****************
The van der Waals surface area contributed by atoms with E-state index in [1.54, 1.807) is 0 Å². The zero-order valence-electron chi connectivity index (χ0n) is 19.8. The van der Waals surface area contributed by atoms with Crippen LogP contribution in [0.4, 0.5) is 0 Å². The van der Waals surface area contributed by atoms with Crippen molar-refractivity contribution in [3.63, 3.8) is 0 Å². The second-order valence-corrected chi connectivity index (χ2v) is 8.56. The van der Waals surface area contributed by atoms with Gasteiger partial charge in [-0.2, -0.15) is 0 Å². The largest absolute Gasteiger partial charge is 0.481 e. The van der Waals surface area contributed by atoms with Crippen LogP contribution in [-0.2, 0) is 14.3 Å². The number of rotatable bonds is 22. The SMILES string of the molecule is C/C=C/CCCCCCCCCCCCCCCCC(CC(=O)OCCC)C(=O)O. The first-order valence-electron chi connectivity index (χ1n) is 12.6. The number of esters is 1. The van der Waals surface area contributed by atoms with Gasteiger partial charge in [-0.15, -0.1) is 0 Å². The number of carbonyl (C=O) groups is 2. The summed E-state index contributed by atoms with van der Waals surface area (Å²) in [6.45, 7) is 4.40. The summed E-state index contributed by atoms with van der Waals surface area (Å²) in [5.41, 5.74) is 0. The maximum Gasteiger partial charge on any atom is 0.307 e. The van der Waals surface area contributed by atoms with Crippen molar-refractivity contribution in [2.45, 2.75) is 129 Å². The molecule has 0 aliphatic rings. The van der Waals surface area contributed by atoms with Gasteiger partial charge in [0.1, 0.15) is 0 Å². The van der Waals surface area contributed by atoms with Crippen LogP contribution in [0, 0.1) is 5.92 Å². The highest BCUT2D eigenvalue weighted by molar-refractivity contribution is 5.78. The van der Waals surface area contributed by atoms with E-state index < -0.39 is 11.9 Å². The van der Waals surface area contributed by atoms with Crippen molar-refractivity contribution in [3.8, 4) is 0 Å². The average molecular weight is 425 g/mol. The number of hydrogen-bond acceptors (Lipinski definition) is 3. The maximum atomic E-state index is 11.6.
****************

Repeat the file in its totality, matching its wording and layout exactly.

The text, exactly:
The van der Waals surface area contributed by atoms with E-state index in [1.54, 1.807) is 0 Å². The zero-order valence-electron chi connectivity index (χ0n) is 19.8. The van der Waals surface area contributed by atoms with Crippen LogP contribution in [0.4, 0.5) is 0 Å². The van der Waals surface area contributed by atoms with Crippen molar-refractivity contribution in [3.63, 3.8) is 0 Å². The second-order valence-corrected chi connectivity index (χ2v) is 8.56. The van der Waals surface area contributed by atoms with Gasteiger partial charge in [-0.2, -0.15) is 0 Å². The largest absolute Gasteiger partial charge is 0.481 e. The van der Waals surface area contributed by atoms with Crippen LogP contribution in [-0.2, 0) is 14.3 Å². The number of rotatable bonds is 22. The SMILES string of the molecule is C/C=C/CCCCCCCCCCCCCCCCC(CC(=O)OCCC)C(=O)O. The first-order valence-electron chi connectivity index (χ1n) is 12.6. The number of esters is 1. The van der Waals surface area contributed by atoms with Gasteiger partial charge in [-0.15, -0.1) is 0 Å². The number of carbonyl (C=O) groups is 2. The summed E-state index contributed by atoms with van der Waals surface area (Å²) in [6.45, 7) is 4.40. The summed E-state index contributed by atoms with van der Waals surface area (Å²) in [5.41, 5.74) is 0. The maximum Gasteiger partial charge on any atom is 0.307 e. The van der Waals surface area contributed by atoms with Crippen molar-refractivity contribution in [2.45, 2.75) is 129 Å². The molecule has 0 aliphatic rings. The van der Waals surface area contributed by atoms with Gasteiger partial charge in [0.1, 0.15) is 0 Å². The van der Waals surface area contributed by atoms with Crippen LogP contribution in [0, 0.1) is 5.92 Å². The highest BCUT2D eigenvalue weighted by molar-refractivity contribution is 5.78. The van der Waals surface area contributed by atoms with E-state index < -0.39 is 11.9 Å². The van der Waals surface area contributed by atoms with Crippen molar-refractivity contribution in [3.8, 4) is 0 Å². The average molecular weight is 425 g/mol. The number of hydrogen-bond acceptors (Lipinski definition) is 3. The maximum atomic E-state index is 11.6.